When dozens of pre-kindergarten and kindergarten students filed into the cafeteria at the Tanner G. Duckrey School in North Philadelphia before their winter break, it wasn’t for a routine lunch.
The students came to the caf to meet two local dads, Brent Johnstone and Akeiff Staples, the co-founders of FathersRead365. About 35 times a year, Johnstone and Staples come to schools like this one to read books — including two of their own — and share positive messages about reading, and self-esteem.
Johnstone and Staples stand for their 30-minute presentation. But they don’t stand still. Instead, they run in place, gesture to the audience, raise their voices in calls and responses, and offer visual and audible praise to the kids. On this day, their audience was clearly captivated — and clearly thrilled to leave the room carrying their own bags of books, 13 per bag.
Crystal Edwards, principal of William D. Kelley School also in North Philadelphia, another school that’s hosted FathersRead365, believes students leave the presentation with more than reading materials. They leave with a heightened sense of self worth. “Being able to connect their stories with their own lives, even when they are 3, 4, 5 and 6-years-old, that literacy connection into their real life is so important.”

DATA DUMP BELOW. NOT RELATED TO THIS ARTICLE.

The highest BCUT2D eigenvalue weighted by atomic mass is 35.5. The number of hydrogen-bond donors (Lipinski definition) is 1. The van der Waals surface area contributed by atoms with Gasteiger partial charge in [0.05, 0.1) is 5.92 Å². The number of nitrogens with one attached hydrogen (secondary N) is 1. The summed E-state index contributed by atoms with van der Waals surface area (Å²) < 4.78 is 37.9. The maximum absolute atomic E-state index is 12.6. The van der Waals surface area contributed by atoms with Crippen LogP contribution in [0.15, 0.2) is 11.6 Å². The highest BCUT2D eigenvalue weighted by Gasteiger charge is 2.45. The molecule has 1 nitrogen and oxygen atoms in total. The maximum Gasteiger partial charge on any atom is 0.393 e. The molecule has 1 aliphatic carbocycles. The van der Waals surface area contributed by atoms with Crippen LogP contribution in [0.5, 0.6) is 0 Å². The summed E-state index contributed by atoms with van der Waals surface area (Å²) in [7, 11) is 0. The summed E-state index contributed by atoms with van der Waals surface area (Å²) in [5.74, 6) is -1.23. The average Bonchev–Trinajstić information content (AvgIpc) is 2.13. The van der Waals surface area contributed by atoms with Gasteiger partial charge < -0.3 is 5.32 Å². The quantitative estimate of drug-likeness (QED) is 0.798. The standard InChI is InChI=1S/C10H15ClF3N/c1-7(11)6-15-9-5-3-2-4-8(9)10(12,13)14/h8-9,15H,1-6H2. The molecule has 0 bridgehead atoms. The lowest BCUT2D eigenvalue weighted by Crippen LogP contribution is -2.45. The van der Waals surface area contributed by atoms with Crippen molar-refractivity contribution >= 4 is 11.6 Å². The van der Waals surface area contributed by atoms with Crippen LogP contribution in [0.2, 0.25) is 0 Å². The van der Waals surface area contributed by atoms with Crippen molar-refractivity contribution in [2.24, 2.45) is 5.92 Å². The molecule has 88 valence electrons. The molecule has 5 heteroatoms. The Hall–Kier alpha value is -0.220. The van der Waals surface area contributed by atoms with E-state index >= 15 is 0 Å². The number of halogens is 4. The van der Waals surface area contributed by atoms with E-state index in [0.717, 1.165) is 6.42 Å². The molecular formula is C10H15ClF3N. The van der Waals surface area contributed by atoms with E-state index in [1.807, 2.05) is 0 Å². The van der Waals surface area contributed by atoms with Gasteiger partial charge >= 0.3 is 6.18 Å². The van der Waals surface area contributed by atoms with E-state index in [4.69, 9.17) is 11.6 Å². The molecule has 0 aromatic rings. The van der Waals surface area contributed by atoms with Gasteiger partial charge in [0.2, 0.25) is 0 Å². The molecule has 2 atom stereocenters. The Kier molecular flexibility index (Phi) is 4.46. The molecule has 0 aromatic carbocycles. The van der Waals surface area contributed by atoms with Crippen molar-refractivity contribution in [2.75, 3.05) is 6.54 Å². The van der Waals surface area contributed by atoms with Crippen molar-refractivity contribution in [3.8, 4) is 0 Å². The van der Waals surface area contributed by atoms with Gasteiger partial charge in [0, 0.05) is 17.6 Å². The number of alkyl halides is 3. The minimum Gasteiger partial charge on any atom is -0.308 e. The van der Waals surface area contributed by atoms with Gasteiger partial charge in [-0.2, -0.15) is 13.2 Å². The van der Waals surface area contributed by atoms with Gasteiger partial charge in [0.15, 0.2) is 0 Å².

A powerful message
“We give you these books because we love you,” Johnstone tells the Duckrey students. “Opening a book can take you anywhere in the world. We could be in China. We could be in Australia. We could be in Africa. We could be in Disneyland if you want to.”
The mission of FathersRead365 is not to teach students how to read, but to encourage early learners and their parents along the journey to reading — and then reading more. “We’re giving the children the resources to be able to read and to start their home personal libraries. We also work with their parents on effective ways to get the best out of reading for their child,” Johnstone says.